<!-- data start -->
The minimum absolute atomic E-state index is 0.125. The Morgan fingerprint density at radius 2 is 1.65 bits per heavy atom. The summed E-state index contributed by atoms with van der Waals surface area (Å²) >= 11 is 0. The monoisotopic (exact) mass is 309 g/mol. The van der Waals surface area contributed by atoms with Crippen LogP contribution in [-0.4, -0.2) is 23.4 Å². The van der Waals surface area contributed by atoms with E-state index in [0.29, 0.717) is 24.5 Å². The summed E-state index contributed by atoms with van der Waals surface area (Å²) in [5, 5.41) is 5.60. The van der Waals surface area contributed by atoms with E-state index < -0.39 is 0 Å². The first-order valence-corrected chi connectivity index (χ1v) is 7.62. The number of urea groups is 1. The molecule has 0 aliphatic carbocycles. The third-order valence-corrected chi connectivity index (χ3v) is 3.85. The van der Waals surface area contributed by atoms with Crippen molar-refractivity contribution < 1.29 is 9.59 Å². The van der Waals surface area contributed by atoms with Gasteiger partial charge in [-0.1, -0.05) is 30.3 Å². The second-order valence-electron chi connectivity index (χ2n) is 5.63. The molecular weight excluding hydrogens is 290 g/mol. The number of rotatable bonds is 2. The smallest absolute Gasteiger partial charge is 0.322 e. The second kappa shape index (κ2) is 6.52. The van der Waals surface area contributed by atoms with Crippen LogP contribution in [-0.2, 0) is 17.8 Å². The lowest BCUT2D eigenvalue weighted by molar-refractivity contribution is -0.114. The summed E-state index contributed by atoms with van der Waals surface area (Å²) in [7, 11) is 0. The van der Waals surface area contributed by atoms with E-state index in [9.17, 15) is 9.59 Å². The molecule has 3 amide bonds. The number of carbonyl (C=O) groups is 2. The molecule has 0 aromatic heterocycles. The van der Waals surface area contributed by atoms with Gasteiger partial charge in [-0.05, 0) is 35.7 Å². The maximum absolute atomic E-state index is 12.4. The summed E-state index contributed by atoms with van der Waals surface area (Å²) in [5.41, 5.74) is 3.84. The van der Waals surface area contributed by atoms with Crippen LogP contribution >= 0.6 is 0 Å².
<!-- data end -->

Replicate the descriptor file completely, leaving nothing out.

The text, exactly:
The minimum absolute atomic E-state index is 0.125. The Morgan fingerprint density at radius 2 is 1.65 bits per heavy atom. The summed E-state index contributed by atoms with van der Waals surface area (Å²) >= 11 is 0. The monoisotopic (exact) mass is 309 g/mol. The van der Waals surface area contributed by atoms with Crippen LogP contribution in [-0.4, -0.2) is 23.4 Å². The van der Waals surface area contributed by atoms with E-state index in [0.29, 0.717) is 24.5 Å². The summed E-state index contributed by atoms with van der Waals surface area (Å²) in [5, 5.41) is 5.60. The van der Waals surface area contributed by atoms with E-state index < -0.39 is 0 Å². The first-order valence-corrected chi connectivity index (χ1v) is 7.62. The number of urea groups is 1. The molecule has 0 aliphatic carbocycles. The third-order valence-corrected chi connectivity index (χ3v) is 3.85. The van der Waals surface area contributed by atoms with Crippen molar-refractivity contribution < 1.29 is 9.59 Å². The van der Waals surface area contributed by atoms with Gasteiger partial charge in [-0.1, -0.05) is 30.3 Å². The second-order valence-electron chi connectivity index (χ2n) is 5.63. The molecular weight excluding hydrogens is 290 g/mol. The number of rotatable bonds is 2. The smallest absolute Gasteiger partial charge is 0.322 e. The second kappa shape index (κ2) is 6.52. The van der Waals surface area contributed by atoms with Crippen LogP contribution in [-0.2, 0) is 17.8 Å². The lowest BCUT2D eigenvalue weighted by molar-refractivity contribution is -0.114. The summed E-state index contributed by atoms with van der Waals surface area (Å²) in [7, 11) is 0. The van der Waals surface area contributed by atoms with E-state index in [9.17, 15) is 9.59 Å². The molecule has 3 amide bonds. The number of carbonyl (C=O) groups is 2. The molecule has 0 aromatic heterocycles. The van der Waals surface area contributed by atoms with Gasteiger partial charge in [-0.05, 0) is 35.7 Å². The maximum absolute atomic E-state index is 12.4. The summed E-state index contributed by atoms with van der Waals surface area (Å²) in [5.41, 5.74) is 3.84. The van der Waals surface area contributed by atoms with Crippen LogP contribution >= 0.6 is 0 Å².